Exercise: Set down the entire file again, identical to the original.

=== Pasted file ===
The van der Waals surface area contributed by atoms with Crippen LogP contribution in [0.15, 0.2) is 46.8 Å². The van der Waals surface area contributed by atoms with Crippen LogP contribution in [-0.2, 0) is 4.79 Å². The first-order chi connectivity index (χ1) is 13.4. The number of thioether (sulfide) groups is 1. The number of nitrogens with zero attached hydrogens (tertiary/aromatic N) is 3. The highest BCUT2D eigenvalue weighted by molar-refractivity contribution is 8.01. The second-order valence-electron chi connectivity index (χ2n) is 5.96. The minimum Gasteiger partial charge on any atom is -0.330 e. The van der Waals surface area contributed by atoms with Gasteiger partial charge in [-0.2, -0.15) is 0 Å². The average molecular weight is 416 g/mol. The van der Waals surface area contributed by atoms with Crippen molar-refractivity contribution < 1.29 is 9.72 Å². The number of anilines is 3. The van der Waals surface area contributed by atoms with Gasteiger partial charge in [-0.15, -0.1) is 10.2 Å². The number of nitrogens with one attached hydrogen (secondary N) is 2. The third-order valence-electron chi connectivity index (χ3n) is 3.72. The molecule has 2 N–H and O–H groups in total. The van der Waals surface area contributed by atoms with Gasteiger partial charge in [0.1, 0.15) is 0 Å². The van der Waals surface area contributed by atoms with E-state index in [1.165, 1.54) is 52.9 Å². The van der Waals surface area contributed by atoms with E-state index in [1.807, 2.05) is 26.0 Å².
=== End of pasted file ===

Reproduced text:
The van der Waals surface area contributed by atoms with Crippen LogP contribution in [0.15, 0.2) is 46.8 Å². The van der Waals surface area contributed by atoms with Crippen LogP contribution in [-0.2, 0) is 4.79 Å². The first-order chi connectivity index (χ1) is 13.4. The number of thioether (sulfide) groups is 1. The number of nitrogens with zero attached hydrogens (tertiary/aromatic N) is 3. The highest BCUT2D eigenvalue weighted by molar-refractivity contribution is 8.01. The second-order valence-electron chi connectivity index (χ2n) is 5.96. The minimum Gasteiger partial charge on any atom is -0.330 e. The van der Waals surface area contributed by atoms with Gasteiger partial charge in [-0.2, -0.15) is 0 Å². The average molecular weight is 416 g/mol. The van der Waals surface area contributed by atoms with Crippen molar-refractivity contribution < 1.29 is 9.72 Å². The number of anilines is 3. The van der Waals surface area contributed by atoms with Gasteiger partial charge in [-0.15, -0.1) is 10.2 Å². The number of nitrogens with one attached hydrogen (secondary N) is 2. The third-order valence-electron chi connectivity index (χ3n) is 3.72. The molecule has 2 N–H and O–H groups in total. The van der Waals surface area contributed by atoms with Gasteiger partial charge in [0.1, 0.15) is 0 Å². The van der Waals surface area contributed by atoms with E-state index in [1.165, 1.54) is 52.9 Å². The van der Waals surface area contributed by atoms with E-state index in [1.807, 2.05) is 26.0 Å².